Best Song:  Runaround Man

Best Deep Cut:  Runaround Man

#12

Another Perfect Day-1983

The only release to feature Thin Lizzy’s Brian Robertson on guitar, Another Perfect Day is a decent offering with stellar production, despite Lemmy’s claim that it is the band’s, “most hated album.”  Back at the Funny farm, Shine, Dancing on Your Grave, and the title cut are the highlights.

Best Song:  Back at the Funny Farm

Best Deep Cut:  Back at the Funny Farm

#11

Rock and Roll-1987

Philty Animal came back for this record, one that is often overlooked by diehard fans.  The opening one-two punch of the title cut and Eat the Rich get things off to a rollicking start, while Stone Deaf in the USA, The Wolf, and Dogs are worthy of a listen.

Best Song:  Eat the Rich

Best Deep Cut:  Eat the Rich

#10

Sacrafice-1995

A heavy album, most likely in part to the tension within the band, primarily surrounding second guitarist Wurzel, who was claimed to already have had one foot out the door during the recording process.  The title track, Sex and Death, Over Your Shoulder, Dog-Face Boy, and All Gone to Hell highlight the record.

Best Song:  Over Your Shoulder

Best Deep Cut:  Over Your Shoulder

#9

Inferno-2004

When you thought that Motorhead might be at risk of becoming a nostalgia act, they surprised you with a strong album.  Case in point, 2004’s InfernoTerminal Show gets things off to a thrashy start, while Killers might be the best number from the band in the entire 2000’s, while making a case for the 90’s, as well.  Meanwhile, In the Name of Tragedy is a mid-tempo, catchy thrasher that sticks in your head.  Suicide, In the Black, In the Year of the Wolf, and Keys to the Kingdom are other key highlights to focus on.  The record closes with the acoustic blues track, Whorehouse Blues

Best Song:  Killers

Best Deep Cut:  Killers

#8

Aftershock-2013

Motorhead appeals to me mainly because of its versatility.  They can tap into a plethora of genres of rock, including the high-octane tempos of thrash and heavy metal, hard driving straight up rock, and heavy tunes mixed with a blues influence.  When they mix things up from song to song on an album, I’m hooked.  Aftershock does this for me.  Although the filler is limited, I do tend to think 14 songs is a bit too much.  However, I am nitpicking here. 

Best Song:  Heartbreaker

Best Deep Cut:  Heartbreaker

#7

Bastards-2003

A more than formidable comeback from the career low March or Die a year earlier, Bastards features a strong first half, including On Your Feet or Knees, Burner, I Am the Sword, and Born to Raise Hell.  Meanwhile, the album’s biggest surprise is the haunting Don’t Let Daddy Kiss Me, a song that tackles child molestation, sung beautifully and only in a way that Lemmy could.

Best Song:  Don’t Let Daddy Kiss Me

Best Deep Cut:  Don’t Let Daddy Kiss Me

#6

The World is Yours-2010

A late career masterpiece, The World is Yours was dedicated to the late Ronnie James Dio, who passed away earlier in the year.  There is no shortage of strong tracks here, with many being in the vein of the hard driving, mid-tempo, thrash metal that greatly appeals to yours truly.  The highlights a plenty, including, but certainly not limited to, Born to Lose, I Know How to Die, Get Back in Line, Devils in My Head, and Outlaw.

Best Song:  Get Back in Line

Best Deep Cut:  Get Back in Line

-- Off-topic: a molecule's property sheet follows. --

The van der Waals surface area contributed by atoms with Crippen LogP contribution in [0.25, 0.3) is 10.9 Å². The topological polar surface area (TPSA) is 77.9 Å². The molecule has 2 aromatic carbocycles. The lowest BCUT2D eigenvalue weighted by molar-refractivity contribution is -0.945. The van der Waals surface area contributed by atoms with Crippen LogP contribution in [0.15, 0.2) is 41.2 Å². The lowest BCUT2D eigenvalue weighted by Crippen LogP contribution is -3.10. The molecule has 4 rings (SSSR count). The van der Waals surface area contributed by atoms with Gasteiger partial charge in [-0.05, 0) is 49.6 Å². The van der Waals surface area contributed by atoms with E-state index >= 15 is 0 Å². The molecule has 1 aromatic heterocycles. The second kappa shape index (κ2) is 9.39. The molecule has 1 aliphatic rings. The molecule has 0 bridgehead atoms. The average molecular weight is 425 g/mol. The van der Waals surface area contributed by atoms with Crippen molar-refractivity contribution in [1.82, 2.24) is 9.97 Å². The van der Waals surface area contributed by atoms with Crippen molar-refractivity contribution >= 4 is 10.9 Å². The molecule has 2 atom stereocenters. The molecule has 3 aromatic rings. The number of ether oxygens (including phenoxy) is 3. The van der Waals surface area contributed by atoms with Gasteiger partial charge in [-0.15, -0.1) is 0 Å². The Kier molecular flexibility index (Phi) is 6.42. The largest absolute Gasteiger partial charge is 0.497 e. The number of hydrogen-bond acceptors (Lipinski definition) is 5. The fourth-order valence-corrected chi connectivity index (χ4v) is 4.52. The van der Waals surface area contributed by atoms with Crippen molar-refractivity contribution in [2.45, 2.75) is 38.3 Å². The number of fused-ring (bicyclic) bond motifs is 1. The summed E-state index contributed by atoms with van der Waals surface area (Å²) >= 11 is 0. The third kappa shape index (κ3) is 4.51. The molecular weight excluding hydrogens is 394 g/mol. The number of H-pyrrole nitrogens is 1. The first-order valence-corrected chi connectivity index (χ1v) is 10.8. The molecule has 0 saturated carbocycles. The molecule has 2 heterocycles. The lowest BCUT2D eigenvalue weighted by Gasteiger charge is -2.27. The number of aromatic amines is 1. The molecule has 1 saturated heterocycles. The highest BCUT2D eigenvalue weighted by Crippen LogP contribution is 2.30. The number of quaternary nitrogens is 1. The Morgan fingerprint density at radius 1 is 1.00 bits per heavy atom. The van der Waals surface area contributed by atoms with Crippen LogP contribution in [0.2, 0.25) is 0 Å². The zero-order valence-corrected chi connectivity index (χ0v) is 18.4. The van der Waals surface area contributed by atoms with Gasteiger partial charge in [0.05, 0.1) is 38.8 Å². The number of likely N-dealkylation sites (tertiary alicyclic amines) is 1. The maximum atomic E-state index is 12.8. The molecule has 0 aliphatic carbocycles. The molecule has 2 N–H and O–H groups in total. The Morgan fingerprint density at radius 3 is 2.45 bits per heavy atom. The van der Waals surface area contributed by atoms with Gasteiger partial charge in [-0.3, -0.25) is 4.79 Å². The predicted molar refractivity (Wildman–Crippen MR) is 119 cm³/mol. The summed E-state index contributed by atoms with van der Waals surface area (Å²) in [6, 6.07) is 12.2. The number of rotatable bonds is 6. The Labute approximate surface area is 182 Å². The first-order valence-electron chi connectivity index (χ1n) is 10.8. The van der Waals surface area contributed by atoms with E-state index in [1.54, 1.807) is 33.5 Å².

#5

Bomber-1979

In the precarious position of being sandwiched between classic releases Overkill and Ace of Spades, Bomber sometimes gets a bad rap.  It’s unfortunate because there are some great tracks on this record.  Dead Men Tell No Tales, Lawman, Stone Dead Forever, All the Aces, and the title track are the highlights.  Plus, the lighting rig from the concert tour was brilliant! 

Best Song:  Bomber

Best Deep Cut:  Bomber

#4

1916-1991

This is an album that displays a wide variety of Motorhead’s musical influence.  Singles The One to Sing the Blues, I’m So Bad (Baby I Don’t Care, and No Voices in the Sky triumphantly lead off the record, dripped in hard rock and heavy metal.  Going to Brazil and Angel City bring a fifties honky tonk mix to the table, while R.A.M.O.N.E.S. appeals to the punks.  Meanwhile, the band brings something new in the form of a ballad with Love Me Forever.  Perhaps the biggest shock is a vulnerable Lemmy crooning his ode to fallen soldiers in World War One with the album-ending title cut.  The versatility works beautifully.  This is a go-to Motorhead album for me.

Best Song:  Going to Brazil

Best Deep Cut:  Going to Brazil

#3

Orgasmitron-1986

An outstanding album in which all nine tracks are at least solid, with some being brilliant.  Deaf Forever is one of my favorite Motorhead songs of all time, while Nothing Up My Sleeve, Ain’t My Crime, Mean Machine, Doctor Rock, and the title cut all more than worthy of your attention.

Best Song:  Deaf Forever

Best Deep Cut:  Deaf Forever

#2

Ace of Spades-1980

Now we are entering revered territory.  The album features so many outstanding tracks, including the anthemic title cut, as well as Live to Win, Fast and Loose, (We Are) The Road Crew, Jailbait, and the amazing The Chase is Better Than the Catch.  You could easily make the argument that this record belongs in the top spot, however, that only speaks to the strength of the number one album in the band’s catalog.

Best Song:  Ace of Spades

Best Deep Cut:  The Chase is Better Than the Catch

#1

Overkill-1979

A vast improvement over its debut, Motorhead hit it out of the park with its second release.  My go-to Motorhead record that has no weak moments.  All-time classics such as the title cut, Stay Clean, No Class, and Damage Case highlight the record.  Meanwhile, Overkill is strengthened by spectacular deep tracks (I Won’t) Pay Your Price, I’ll Be Your Sister, Capricorn, and Metropolis

Best Song:  Stay Clean

Best Deep Cut:  Metropolis